The primary aim of the proposed multi-site, randomized pressure-reducing wheelchair trial (PRWC-II) is to determine the efficacy of pressure-reducing cushions in preventing sitting-acquired pressure ulcers in the elderly, nursing home population. Positive results of the proposed trial will provide the level of evidence needed to change the standard of care to include the routine evaluation of at-risk residents for seating and positioning needs and the provision of pressure-reducing cushions as a preventive measure against sitting-acquired pressure ulcers. If our hypothesis is valid, such intervention should result in a decrease in the incidence and prevalence of sitting-acquired pressure ulcers, reduced healthcare costs, and improved quality of life.

Interventional
Phase 2
Allocation: Randomized
Endpoint Classification: Efficacy Study
Intervention Model: Parallel Assignment
Masking: Double Blind (Subject, Caregiver, Investigator, Outcomes Assessor)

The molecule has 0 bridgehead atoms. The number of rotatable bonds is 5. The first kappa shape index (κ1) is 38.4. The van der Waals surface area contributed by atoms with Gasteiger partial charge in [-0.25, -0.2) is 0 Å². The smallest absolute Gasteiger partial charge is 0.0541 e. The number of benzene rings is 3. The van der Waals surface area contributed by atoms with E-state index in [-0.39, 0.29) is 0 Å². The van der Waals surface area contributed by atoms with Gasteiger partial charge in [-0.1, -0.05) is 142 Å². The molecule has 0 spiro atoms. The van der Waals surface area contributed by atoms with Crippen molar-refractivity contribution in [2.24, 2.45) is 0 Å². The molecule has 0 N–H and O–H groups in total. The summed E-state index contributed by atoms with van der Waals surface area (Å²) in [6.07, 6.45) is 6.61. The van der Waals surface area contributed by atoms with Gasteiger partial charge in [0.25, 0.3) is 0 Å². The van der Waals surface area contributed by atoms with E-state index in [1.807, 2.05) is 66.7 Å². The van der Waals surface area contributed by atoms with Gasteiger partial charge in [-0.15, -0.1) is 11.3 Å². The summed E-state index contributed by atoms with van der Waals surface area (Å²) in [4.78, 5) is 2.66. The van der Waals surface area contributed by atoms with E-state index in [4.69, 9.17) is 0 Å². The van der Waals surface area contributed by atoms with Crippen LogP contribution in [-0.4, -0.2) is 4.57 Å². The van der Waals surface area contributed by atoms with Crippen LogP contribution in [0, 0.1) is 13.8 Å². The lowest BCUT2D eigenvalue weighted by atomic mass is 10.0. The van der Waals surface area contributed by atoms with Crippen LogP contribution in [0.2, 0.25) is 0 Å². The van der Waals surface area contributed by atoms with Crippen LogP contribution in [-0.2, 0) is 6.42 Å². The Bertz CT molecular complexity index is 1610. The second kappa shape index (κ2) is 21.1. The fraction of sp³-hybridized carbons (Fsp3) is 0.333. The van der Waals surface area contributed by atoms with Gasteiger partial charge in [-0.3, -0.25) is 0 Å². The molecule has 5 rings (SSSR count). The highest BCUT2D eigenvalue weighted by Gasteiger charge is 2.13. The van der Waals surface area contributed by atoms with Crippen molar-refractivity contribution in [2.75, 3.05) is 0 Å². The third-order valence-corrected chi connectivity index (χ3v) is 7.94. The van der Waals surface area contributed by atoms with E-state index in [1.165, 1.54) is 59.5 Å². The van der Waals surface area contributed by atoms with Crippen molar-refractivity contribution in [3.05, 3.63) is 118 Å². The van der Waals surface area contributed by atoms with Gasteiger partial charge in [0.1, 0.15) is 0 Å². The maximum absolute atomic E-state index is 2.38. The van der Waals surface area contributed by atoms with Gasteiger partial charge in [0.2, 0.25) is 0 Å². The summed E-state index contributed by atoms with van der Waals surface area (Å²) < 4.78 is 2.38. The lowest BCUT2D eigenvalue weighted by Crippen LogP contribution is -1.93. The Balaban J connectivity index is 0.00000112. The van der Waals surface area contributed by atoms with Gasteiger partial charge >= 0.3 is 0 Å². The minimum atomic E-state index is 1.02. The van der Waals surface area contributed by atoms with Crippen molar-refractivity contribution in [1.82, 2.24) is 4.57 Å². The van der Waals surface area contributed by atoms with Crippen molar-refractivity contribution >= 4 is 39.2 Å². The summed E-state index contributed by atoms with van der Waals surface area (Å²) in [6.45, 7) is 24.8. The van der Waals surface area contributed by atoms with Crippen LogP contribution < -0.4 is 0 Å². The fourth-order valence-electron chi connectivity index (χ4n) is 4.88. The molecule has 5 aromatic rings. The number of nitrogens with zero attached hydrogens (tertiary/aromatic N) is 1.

Primary Purpose: Prevention
Pressure Ulcer
  • Device: Skin Protection Wheelchair Seat Cushion
    Cushion receiving CMS code for Skin Protection Wheelchair Cushion
    Other Names:
    • ROHO, Quadtro
    • Sunrise Medical, Jay2 Deep Contour
    • Invacare, Infinity
  • Device: Segmented Foam Wheelchair Seat Cushion
    General use class wheelchair seat cushion
  • Segmented Foam Cushion
    Receive seating assessment, wheelchair and seat cushion representing the standard of care in nursing homes
    Intervention: Device: Segmented Foam Wheelchair Seat Cushion
  • Experimental: Skin Protection Cushion
    Receive seating assessment, wheelchair and cushion meeting CMS code for Skin Protection Wheelchair Cushion